SAP embeds its Joule AI copilot into more apps, plans Microsoft Copilot tie-up SAP embeds its Joule AI copilot into more apps, plans Microsoft Copilot tie-up
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SAP is moving full steam ahead in incorporating artificial intelligence into its suite of enterprise cloud solutions. At its Sapphire customer conference, the company announced that later this year, it will soon bring its Joule AI copilot to more of its enterprise cloud applications, specifically SAP Ariba and SAP Analytics Cloud. In addition, SAP is planning to integrate Joule with Microsoft Copilot, helping train its AI on content from Microsoft 365.

“Today’s AI announcements and partnerships build on our commitment to deliver revolutionary technology that drives real-world results, helping customers unleash the agility and ingenuity they need to succeed in today’s fast-moving business landscape,” Christian Klein, SAP’s chief executive, says in a statement.

Greater access to Joule in SAP apps

Launched in September 2023, Joule is SAP’s equivalent of Microsoft’s Copilot within Windows 11. It’s available across computing platforms, including desktop and mobile. During a press briefing for its debut, the company once expressed hope Joule would, one day, “power the outcomes of humans and businesses.”

SAP has rapidly been adding support for Joule within its enterprise cloud apps. After initially being integrated with SAP SuccessFactors and SAP Start, the AI has been embedded into SAP’s S/4HANA Cloud (public and private editions), the company’s Customer Data Platform, BTP Cockpit, Build, Build Code, and Integration Suite. But in the second half of 2024, SAP reveals that Joule will be available for its Ariba procurement management software, Analytics Cloud, and “multiple” undisclosed supply chain management solutions.

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With Joule part of SAP Ariba, for example, sourcing managers should be able to create requests for proposals from suppliers or vendors much faster through the use of AI. SAP claims provided recommendations will consider cost-effectiveness, carbon footprint impact, local compliance regulations, and past transactions.

And it’s easy to think about the possibilities when incorporating AI with a business intelligence tool.

However, SAP isn’t just extending the number of its apps Joule will support. The company reveals that its AI will soon be multilingual, able to understand and respond to German, Spanish, French and Portuguese queries. It currently only processes English-based prompts. But, because the enterprise application software maker is an international business, it behooves the company to have a polyglot AI assistant.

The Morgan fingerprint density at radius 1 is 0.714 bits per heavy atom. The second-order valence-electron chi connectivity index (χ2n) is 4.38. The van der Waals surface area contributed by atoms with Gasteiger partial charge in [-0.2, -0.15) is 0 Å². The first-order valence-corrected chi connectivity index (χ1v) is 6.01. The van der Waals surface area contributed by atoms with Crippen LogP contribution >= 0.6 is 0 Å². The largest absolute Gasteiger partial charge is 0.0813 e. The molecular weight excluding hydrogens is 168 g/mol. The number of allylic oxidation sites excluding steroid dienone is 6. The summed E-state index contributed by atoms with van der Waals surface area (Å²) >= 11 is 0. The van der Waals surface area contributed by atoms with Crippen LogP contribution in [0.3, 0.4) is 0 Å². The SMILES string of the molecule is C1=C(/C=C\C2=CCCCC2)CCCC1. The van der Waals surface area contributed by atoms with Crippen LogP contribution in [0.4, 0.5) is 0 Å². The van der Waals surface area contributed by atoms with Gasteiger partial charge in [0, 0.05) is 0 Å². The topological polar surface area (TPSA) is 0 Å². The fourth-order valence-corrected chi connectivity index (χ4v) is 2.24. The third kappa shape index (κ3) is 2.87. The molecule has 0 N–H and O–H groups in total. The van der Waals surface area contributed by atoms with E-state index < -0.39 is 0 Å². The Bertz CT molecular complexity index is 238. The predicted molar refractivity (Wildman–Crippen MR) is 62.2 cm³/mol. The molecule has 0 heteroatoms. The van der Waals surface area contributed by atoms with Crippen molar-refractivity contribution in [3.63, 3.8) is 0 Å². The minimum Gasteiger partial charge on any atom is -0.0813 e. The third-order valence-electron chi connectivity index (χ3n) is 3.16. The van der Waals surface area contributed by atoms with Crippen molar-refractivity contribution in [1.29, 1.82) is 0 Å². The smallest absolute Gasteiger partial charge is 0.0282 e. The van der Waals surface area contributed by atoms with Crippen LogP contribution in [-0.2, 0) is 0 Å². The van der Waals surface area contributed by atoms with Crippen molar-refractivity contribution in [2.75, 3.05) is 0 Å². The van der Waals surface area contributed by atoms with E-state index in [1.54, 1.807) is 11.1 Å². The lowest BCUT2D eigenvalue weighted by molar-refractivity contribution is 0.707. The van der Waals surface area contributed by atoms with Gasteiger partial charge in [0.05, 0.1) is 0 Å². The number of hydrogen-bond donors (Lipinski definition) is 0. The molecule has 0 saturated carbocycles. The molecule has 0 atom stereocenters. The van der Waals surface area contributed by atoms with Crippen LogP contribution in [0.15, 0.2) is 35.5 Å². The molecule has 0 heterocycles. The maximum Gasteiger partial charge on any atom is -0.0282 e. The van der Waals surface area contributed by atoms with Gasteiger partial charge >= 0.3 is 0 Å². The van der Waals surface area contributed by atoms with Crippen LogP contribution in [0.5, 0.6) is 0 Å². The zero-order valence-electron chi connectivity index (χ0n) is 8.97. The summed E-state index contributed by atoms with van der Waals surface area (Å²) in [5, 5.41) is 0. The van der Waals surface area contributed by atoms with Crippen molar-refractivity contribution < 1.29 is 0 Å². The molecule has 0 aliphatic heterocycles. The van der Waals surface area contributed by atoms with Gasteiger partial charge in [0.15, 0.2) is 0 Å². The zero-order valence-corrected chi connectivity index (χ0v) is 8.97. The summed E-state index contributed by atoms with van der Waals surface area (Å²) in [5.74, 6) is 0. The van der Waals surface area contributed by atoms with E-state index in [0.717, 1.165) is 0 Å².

Joule meets Copilot

SAP knows there are limits to how much knowledge can go into Joule. To beef up its intelligence, provide better recommendations and increase awareness about what’s happening within entire teams and organizations, SAP plans to integrate its AI assistant with Microsoft Copilot. Through this so-called “bi-directional integration,” employees can streamline access to information, having Joule pull info from not only SAP’s suite of apps but also Microsoft 365.

When this will happen is still unclear, though this tie-up makes it easier for workers to switch between multiple AI assistants. The data sync is already done behind the scenes. Those who spend time predominantly within SAP’s app ecosystem can stick with Joule. But those who do not want to abandon Microsoft’s Copilot can stay with their preferred bot.

New AI partnerships

Last week, SAP made headlines by integrating Amazon Bedrock into its AI Core platform and revealing it will soon upgrade its Graviton chips to AWS Trainium and Inferentia. But that’s just one of a number of new partnerships the company is announcing this week at Sapphire.

SAP is sharing that Joule will be integrating Google Cloud’s Gemini and its Cortex Framework’s data foundation. In addition, SAP will incorporate Meta’s Llama AI model to help render highly customized analytics applications and translate enterprise business requirements. Finally, large language models from Mistral AI will soon be supported. These relationships are part of SAP’s vision that Dr. Phillipp Herzig, the company’s chief AI officer, tells VentureBeat in a recent interview. “We have a flexible and open architecture. We entertain a broad range of partnerships…we want to select the best technology for the right purpose.” He explains further that SAP’s customers demand the best models so it’s in everyone’s best interest to be model agnostic.

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